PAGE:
Asia in America

    Through food media marketing efforts on behalf of countries eager to spread the word about their cuisines and expand the availability of their products exported to the US, a myriad of travel options, and overall interest in expanding our experiences with respect to ingredients, techniques and flavors, Americans are discovering ways to satisfy an ever-growing interest in a wide variety of cuisines from around Asia.

    Americans—Baby Boomers and Millennials alike—are curious and adventurous, regularly seeking out opportunities for discovery, challenge, and education in their dining experiences and appreciating the increasing availability of such occasions. The cuisines of Asia stimulate the mind as well as the senses, sometimes because of the unfamiliar languages and lack of easy points of reference. Their frequent focus on vegetables, fruits, grains, and fish, with meat rarely taking center stage, and a wide variety of light dishes also appeal to those seeking to eat more healthfully.

    Although diners may feel like they know a variety of dishes and cuisines from a number of countries in Asia, in reality the selection and access in the US is still limited. Even in intensive Asian enclaves in and around places like Los Angeles, the San Francisco Bay Area, and New York, many operators still don’t have the full range of authentic ingredients and flavors to work with, handicapping adventurous American cooks and diners—and the media who follow them.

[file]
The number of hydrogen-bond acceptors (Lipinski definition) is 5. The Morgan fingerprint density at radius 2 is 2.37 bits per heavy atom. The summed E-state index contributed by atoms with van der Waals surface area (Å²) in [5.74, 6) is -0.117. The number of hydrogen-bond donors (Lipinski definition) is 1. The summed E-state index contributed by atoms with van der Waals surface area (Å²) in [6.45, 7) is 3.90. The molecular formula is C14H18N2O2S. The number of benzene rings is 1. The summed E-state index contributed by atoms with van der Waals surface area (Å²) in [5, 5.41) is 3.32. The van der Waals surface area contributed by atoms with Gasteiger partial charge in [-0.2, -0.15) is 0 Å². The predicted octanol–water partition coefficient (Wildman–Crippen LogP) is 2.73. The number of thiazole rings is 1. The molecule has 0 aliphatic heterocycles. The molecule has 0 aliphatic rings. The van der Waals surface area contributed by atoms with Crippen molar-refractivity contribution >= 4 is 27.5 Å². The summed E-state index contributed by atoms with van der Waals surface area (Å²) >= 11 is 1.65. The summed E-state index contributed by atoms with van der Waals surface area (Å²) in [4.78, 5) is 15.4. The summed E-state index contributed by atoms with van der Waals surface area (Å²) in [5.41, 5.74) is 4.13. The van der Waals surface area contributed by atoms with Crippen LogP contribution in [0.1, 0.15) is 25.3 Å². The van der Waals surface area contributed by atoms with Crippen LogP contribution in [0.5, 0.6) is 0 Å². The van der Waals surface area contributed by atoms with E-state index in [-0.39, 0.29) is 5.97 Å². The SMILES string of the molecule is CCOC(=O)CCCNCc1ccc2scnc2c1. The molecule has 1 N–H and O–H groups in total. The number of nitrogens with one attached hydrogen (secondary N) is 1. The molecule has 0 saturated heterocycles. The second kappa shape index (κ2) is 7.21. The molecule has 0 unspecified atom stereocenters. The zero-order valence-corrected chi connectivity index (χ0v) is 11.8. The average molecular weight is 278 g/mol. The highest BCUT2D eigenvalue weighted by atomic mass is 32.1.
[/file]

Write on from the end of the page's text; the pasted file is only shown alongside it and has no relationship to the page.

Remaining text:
Nonetheless, we are a long way from the chow mein and cashew chicken of years gone by. Our cities, large and small, our food television programs, and our computer screens are increasingly overflowing with the bright, vibrant flavors of South Indian vegetarian and Thai curries, banh mi, hand-crafted ramen, every variation of Korean BBQ (including Korean tacos), pho, sushi and sashimi, more unusual dim sum (and dim sum re-imagined), a riot of Southeast Asian salads, rice bowls, cold noodle bowls, and much more.

    Having tasted this rising tide of Asian flavors, our industry is still just beginning to learn how to replicate and adapt these flavors—even as we eagerly track what’s next in terms of Asian culinary stars.

    Through Asia and the Theater of World Menus, we will explore countless techniques, ingredients, flavors, and dishes worthy of wider attention and enjoyment by American diners. With American chefs embracing and experimenting with what once was considered exotic, these foods are poised to become ever-bigger players in our national dining scene, from casual, independents to high volume, from food trucks and QSRs to university cafés.

    Creative, artistic, imaginative, inventive, inspirational, anchored: contemporary Asian chefs, chefs influenced and inspired by Asian cuisines and cultures working around the world, and chefs from every continent who are opening restaurants in Asia embody all of these qualifiers and more, as we will discover during the 2015 Worlds of Flavor® International Conference & Festival, Asia and the Theater of World Menus.